How to Start a Church as a 501(C)(3)

By David Carnes

501(c)(3) nonprofit status offers significant tax advantages to churches. These nonprofits are exempt from most federal income tax, and their donors may deduct contributions from their own taxable incomes. The IRS applies special rules on churches that qualify for 501(c)(3) status. Some of these rules impose restrictions, while others offer advantages.

501(c)(3) nonprofit status offers significant tax advantages to churches. These nonprofits are exempt from most federal income tax, and their donors may deduct contributions from their own taxable incomes. The IRS applies special rules on churches that qualify for 501(c)(3) status. Some of these rules impose restrictions, while others offer advantages.

Definition of a "Church" for Tax Purposes

To qualify as a church under IRS rules, you must structure your organization to comply with the legal definition of a "church." A church must have a particular creed and form of worship, at least one established place of worship, a regular congregation, regular services, and ordained ministers. Even though the houses of worship of some faiths are not called churches -- synagogues and mosques, for example -- they can still qualify as churches for tax purposes. A religious organization that fails to comply with the legal definition of a church can still qualify for tax benefits as a "religious organization," but certain legal benefits will not apply.

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Starting a Nonprofit

To start a nonprofit, you must establish your church as a corporation, trust, or unincorporated association. Many churches choose to incorporate due to the advantages of limited liability. To incorporate, you must file a special type of nonprofit incorporation document with the state secretary of state and pay a filing fee. The incorporation document is typically only a page or two long. The main differences between a for-profit and a nonprofit incorporation document is that a non-profit incorporation document must include the names of the corporation's directors, and it must specifically state the corporation's purpose.

501(c)(3) Recognition Process

A church does not have to apply for 501(c)(3) status to receive it. Nevertheless, it is a good idea to apply and receive approval from the IRS. If the IRS later decides that your organization doesn't qualify as a "church" for tax purposes, it will classify it as a "religious organization," which must apply for 501(c)(3) status in advance. You can apply for 501(c)(3) status on behalf of your organization by filing Form 1023 with the IRS. Form 1023 is dozens of pages long and requires detailed information about your organization.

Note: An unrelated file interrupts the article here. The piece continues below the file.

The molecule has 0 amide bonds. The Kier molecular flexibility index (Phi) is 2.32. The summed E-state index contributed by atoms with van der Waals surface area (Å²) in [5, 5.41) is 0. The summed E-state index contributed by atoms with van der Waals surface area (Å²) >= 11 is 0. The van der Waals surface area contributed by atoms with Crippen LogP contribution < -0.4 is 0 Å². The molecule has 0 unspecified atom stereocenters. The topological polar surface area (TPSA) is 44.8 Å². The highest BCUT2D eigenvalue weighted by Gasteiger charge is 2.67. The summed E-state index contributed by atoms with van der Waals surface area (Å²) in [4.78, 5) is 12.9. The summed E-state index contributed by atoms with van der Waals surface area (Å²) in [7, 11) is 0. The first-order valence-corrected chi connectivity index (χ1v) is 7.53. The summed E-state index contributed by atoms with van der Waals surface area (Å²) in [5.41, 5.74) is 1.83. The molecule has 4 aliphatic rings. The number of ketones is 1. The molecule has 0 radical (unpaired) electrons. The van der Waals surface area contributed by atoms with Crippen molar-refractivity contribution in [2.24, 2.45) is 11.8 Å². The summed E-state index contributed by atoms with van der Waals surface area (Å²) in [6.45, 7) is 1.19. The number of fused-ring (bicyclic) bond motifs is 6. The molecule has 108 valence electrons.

Operating Restrictions

Obtaining 501(c)(3) status offers no lasting benefits if it is revoked. If your organization violates the restrictions on its nonprofit status, the IRS might even retroactively revoke it and assess tax bills for previous years. All 501(c)(3) organizations must refrain from distributing profits, including profits disguised as excessive "salaries." Nevertheless, the IRS is subject to special legal restrictions on its authority to audit churches. Churches are required to operate primarily for religious purposes. They must also refrain from substantial political lobbying activity, and from supporting particular any particular candidate for public office.

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501(c)(3) Auxiliary Restrictions

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How Can a Church Lose Its 501(c) Status?

The IRS generally recognizes any distinct legal organization with a recognized creed and form of worship, a formal religious doctrine, a religious history, or a defined ecclesiastical government as a church. Churches like many other charitable organizations, qualify for exemption from federal income tax under IRC section 501(c)(3). Contributions to an IRC section 501(c) organization are deductible for the donor to a certain extent. By taking certain actions or participating in certain activities, a church can lose its 501(c)(3) status.

Rules & Regulations for Non Profit Foundations

Nonprofit foundations that meet certain requirements are eligible for special tax treatment by the IRS under Section 501(c)(3) of the Internal Revenue Code. Donors to such organizations enjoy tax benefits as well. Most nonprofit organizations must apply for 510(c)(3) status before taking advantage of its benefits. Under certain circumstances, however, the IRS may revoke a nonprofit foundation's status.

How to Become a Nonprofit Entity

If your charitable organization, church, or private foundation exists for what the IRS deems “exempt purposes,” you may be able to register as a nonprofit, or tax-exempt entity. Exempt purposes include helping the underprivileged, protecting the rights of children or animals, and “advancement of religion.” Nonprofit entities do not have to pay federal income tax, and they can accept tax-deductible contributions from the public. However, they are limited with respect to political or lobbying activities.

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